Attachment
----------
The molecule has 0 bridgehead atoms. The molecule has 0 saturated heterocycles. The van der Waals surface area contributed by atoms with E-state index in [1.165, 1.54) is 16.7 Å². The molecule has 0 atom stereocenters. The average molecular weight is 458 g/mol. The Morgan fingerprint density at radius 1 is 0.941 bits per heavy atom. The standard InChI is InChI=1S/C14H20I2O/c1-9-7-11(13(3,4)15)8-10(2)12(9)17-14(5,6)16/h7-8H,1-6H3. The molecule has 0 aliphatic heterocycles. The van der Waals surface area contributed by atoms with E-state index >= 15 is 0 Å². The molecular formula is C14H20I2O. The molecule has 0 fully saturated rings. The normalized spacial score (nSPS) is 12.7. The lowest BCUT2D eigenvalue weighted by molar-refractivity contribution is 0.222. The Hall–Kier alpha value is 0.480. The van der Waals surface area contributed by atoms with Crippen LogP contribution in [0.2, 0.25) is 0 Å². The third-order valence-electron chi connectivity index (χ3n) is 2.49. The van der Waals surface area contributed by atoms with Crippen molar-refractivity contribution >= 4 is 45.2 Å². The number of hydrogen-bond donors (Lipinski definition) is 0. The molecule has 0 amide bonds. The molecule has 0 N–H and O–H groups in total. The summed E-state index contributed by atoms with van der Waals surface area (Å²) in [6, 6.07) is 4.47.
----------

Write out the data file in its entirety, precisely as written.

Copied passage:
The molecule has 0 bridgehead atoms. The molecule has 0 saturated heterocycles. The van der Waals surface area contributed by atoms with E-state index in [1.165, 1.54) is 16.7 Å². The molecule has 0 atom stereocenters. The average molecular weight is 458 g/mol. The Morgan fingerprint density at radius 1 is 0.941 bits per heavy atom. The standard InChI is InChI=1S/C14H20I2O/c1-9-7-11(13(3,4)15)8-10(2)12(9)17-14(5,6)16/h7-8H,1-6H3. The molecule has 0 aliphatic heterocycles. The van der Waals surface area contributed by atoms with E-state index >= 15 is 0 Å². The molecular formula is C14H20I2O. The molecule has 0 fully saturated rings. The normalized spacial score (nSPS) is 12.7. The lowest BCUT2D eigenvalue weighted by molar-refractivity contribution is 0.222. The Hall–Kier alpha value is 0.480. The van der Waals surface area contributed by atoms with Crippen LogP contribution in [0.2, 0.25) is 0 Å². The third-order valence-electron chi connectivity index (χ3n) is 2.49. The van der Waals surface area contributed by atoms with Crippen molar-refractivity contribution >= 4 is 45.2 Å². The number of hydrogen-bond donors (Lipinski definition) is 0. The molecule has 0 amide bonds. The molecule has 0 N–H and O–H groups in total. The summed E-state index contributed by atoms with van der Waals surface area (Å²) in [6, 6.07) is 4.47.